Haldane on Putting to Death the Deeds of the Body

Romans 8: 12, 13 — Therefore, brethren, we are debtors, not to the flesh, to live after the flesh. 13.For if ye live after the flesh, ye shall die: but if ye through the Spirit do mortify the deeds of the body, ye shall live.

Robert Haldane—This is a consequence drawn from what the Apostle had said with reference to the state of enmity against God, and of the death of those who are in the flesh; and likewise from what He had been showing to be the great privilege of believers, as being not in the flesh but in the Spirit; as having the Spirit of God dwelling in them; and securing the future quickening and raising of their bodies. From all this he infers their obligation to live a holy life, in walking according to the Spirit in the character which he had shown belonged to them. They were not then debtors to the flesh — the state in which they had been by nature, which is a state of corruption, guilt, and weakness — to live after the flesh, either to expect life from its best efforts, or to obey it in its lusts. The ways of the flesh promise happiness, but misery is their reward. On the contrary, it is implied that they were debtors to God, to whom they were under so great obligations as being redeemed from the law of sin and death, to serve and obey Him, in walking according to the Spirit

Galatians 5: 24 Now those who belong to Christ Jesus HAVE CRUCIFIED the flesh with its passions and desires. 25 Since we live by the Spirit, we must also follow the Spirit.

Take the deeds of the body out of the equation, that’s living the gospel, that’s walking after the Spirit

This is not to deny that we are to obedient to the law of Christ, that we are to be moral

But our obedience is not acceptable to God unless and until we take our obedience out of the equation to get assurance or blessing

Our morality is not acceptable to God until and unless we take our morality out of the mix by which we have assurance that we are walking in the Spirit

Romans 8:4 Walking in the Spirit is believing the gospel, and our believing the gospel is not what fulfills the requirement of the law.
We are believing that Christ has fulfilled the requirement of the law

Anybody who thinks walking after the Spirit in part satisfies God’s law is in fact walking after the flesh, “has confidence in the flesh”

The apostle Paul warned the Galatians that more is less, more is NOTHING . If you add more —– ,“Christ will be of NO profit to you.”

Galatians 2:21—if any part of our salvation is by our works, then Christ died to NO purpose.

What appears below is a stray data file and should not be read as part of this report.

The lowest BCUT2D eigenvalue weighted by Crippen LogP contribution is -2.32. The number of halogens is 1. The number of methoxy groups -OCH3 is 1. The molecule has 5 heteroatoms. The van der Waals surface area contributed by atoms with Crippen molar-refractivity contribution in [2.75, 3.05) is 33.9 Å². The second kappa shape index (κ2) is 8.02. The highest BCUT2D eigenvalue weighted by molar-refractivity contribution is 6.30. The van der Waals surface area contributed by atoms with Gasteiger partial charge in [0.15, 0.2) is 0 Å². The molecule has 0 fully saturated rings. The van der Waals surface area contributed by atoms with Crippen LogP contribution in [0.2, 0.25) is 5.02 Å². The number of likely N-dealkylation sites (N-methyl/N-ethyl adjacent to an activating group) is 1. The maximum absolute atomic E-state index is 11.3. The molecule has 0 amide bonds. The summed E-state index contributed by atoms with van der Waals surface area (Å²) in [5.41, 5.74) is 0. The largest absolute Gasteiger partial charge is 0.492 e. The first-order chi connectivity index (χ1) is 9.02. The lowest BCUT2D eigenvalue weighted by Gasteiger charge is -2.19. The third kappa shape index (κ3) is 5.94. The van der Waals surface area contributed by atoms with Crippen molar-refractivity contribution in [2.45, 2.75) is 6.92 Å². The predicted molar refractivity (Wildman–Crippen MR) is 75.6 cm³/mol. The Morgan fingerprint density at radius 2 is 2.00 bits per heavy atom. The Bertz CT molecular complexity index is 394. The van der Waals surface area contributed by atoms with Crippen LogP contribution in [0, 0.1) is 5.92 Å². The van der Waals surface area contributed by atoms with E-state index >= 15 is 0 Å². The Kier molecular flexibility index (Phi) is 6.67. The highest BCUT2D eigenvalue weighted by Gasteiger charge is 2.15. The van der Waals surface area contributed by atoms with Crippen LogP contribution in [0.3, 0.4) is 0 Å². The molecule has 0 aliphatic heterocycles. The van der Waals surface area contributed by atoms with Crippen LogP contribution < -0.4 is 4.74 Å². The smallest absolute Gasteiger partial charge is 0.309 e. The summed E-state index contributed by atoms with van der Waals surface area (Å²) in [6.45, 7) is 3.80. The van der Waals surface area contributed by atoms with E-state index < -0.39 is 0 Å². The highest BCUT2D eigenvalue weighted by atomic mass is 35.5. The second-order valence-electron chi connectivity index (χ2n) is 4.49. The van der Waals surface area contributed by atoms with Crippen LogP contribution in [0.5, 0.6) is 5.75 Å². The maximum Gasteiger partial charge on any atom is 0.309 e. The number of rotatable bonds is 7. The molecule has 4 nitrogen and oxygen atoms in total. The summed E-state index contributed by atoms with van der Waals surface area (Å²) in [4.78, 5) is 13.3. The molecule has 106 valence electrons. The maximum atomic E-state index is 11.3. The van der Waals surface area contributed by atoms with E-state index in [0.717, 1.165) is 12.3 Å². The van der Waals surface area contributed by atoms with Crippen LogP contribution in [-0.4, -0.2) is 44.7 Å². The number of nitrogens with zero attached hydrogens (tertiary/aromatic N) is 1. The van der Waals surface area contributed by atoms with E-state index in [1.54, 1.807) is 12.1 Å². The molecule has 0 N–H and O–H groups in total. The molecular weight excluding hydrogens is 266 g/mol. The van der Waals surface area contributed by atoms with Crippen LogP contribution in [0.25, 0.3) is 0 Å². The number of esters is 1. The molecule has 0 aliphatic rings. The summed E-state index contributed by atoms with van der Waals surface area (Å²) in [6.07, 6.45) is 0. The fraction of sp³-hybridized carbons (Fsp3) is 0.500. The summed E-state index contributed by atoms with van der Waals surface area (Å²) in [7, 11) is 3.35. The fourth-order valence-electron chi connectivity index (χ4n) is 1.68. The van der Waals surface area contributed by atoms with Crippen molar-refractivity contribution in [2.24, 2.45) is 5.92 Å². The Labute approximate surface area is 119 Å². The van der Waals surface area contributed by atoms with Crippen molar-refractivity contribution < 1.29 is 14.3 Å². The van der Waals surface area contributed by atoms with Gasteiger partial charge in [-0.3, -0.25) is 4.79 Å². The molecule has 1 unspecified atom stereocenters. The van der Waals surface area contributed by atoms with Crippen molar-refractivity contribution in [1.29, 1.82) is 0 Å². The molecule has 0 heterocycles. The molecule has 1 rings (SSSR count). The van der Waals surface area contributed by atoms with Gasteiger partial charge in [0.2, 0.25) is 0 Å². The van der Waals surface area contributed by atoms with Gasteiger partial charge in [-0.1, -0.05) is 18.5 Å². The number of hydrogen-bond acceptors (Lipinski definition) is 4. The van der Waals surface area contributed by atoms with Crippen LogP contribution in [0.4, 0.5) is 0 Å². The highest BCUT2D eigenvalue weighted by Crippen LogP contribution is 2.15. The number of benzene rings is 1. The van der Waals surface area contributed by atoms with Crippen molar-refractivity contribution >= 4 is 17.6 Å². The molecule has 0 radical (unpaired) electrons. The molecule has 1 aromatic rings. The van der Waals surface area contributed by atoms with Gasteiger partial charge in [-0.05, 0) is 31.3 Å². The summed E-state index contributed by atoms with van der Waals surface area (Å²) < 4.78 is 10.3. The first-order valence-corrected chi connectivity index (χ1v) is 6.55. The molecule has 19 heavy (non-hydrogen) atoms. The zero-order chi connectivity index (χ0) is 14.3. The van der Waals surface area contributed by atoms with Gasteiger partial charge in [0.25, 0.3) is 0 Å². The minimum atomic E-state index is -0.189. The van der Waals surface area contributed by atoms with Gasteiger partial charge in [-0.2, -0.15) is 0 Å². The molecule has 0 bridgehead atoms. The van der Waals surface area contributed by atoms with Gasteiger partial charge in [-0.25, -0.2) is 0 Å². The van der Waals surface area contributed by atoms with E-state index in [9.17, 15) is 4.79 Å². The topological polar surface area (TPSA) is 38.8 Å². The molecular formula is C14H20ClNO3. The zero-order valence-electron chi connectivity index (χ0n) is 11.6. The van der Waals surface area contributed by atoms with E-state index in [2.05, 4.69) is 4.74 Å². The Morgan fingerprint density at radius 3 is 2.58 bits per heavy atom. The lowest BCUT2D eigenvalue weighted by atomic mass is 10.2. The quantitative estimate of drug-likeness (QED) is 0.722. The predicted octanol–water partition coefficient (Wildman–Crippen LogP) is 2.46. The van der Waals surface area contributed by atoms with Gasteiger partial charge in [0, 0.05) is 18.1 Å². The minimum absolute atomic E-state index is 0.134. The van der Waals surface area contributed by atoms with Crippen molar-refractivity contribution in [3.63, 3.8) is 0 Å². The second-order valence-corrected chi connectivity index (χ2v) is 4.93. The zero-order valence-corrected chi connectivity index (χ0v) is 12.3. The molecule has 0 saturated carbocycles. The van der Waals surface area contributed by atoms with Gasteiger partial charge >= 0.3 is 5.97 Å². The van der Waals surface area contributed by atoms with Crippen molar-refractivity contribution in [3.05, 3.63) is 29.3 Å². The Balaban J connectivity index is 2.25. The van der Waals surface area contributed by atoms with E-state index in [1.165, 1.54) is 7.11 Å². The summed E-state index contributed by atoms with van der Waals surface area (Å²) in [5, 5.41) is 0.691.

So you are not obligation to live according to guilt

If you know that you have been imputed with Christ’s righteousness, then you will be living a life of putting to death legal fear. No, we have not “stopped trying” (as the Keswick antinomian soundbite puts it). We are still trying to please God, but only as those who have already pleased God in Christ’s death.

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7 Comments on “Haldane on Putting to Death the Deeds of the Body”

    • markmcculley Says:

      http://www.christianitytoday.com/ct/2011/januaryweb-only/heresyisheresy.html?start=2

      https://matthewtuininga.wordpress.com/2012/08/01/get-used-to-the-slander-that-the-gospel-is-antinomian-and-remember-that-it-changes-lives/

      https://matthewtuininga.wordpress.com/2016/06/03/what-did-jesus-mean-by-the-least-of-these-commandments-matthew-519/

      https://matthewtuininga.wordpress.com/2013/07/23/the-christian-life-is-about-following-jesus-not-the-law-does-reformed-ethics-get-this/

      regeneration before faith does not prove that great moral change is inevitable

      http://www.donaldmacleod.org/?p=420

      If we convey the impression that there is a definite, normative pattern to which all conversions must conform, anyone whose experience is different may well lose all assurance of salvation, either because she did not begin where others began or because she never experienced the terrors of the law as others did. We then lose sight of the fact that all that matters is whether we have come to Christ. How we started or why we first set out or by what route we travelled is of no consequence. What matters is that we have come to the Son, not relying on the depths of our own experience, or on the fact that it corresponded to that of others, but on what Christ did for us on Calvary and on what he promises to continue to do through his Holy Spirit. The so-called ‘preparatory work’ can itself become the basis of a dreadful delusion, but the true believer will never have a high view of his own spiritual experience or even of his own conversion narrative. What matters is that he has a high view of Christ.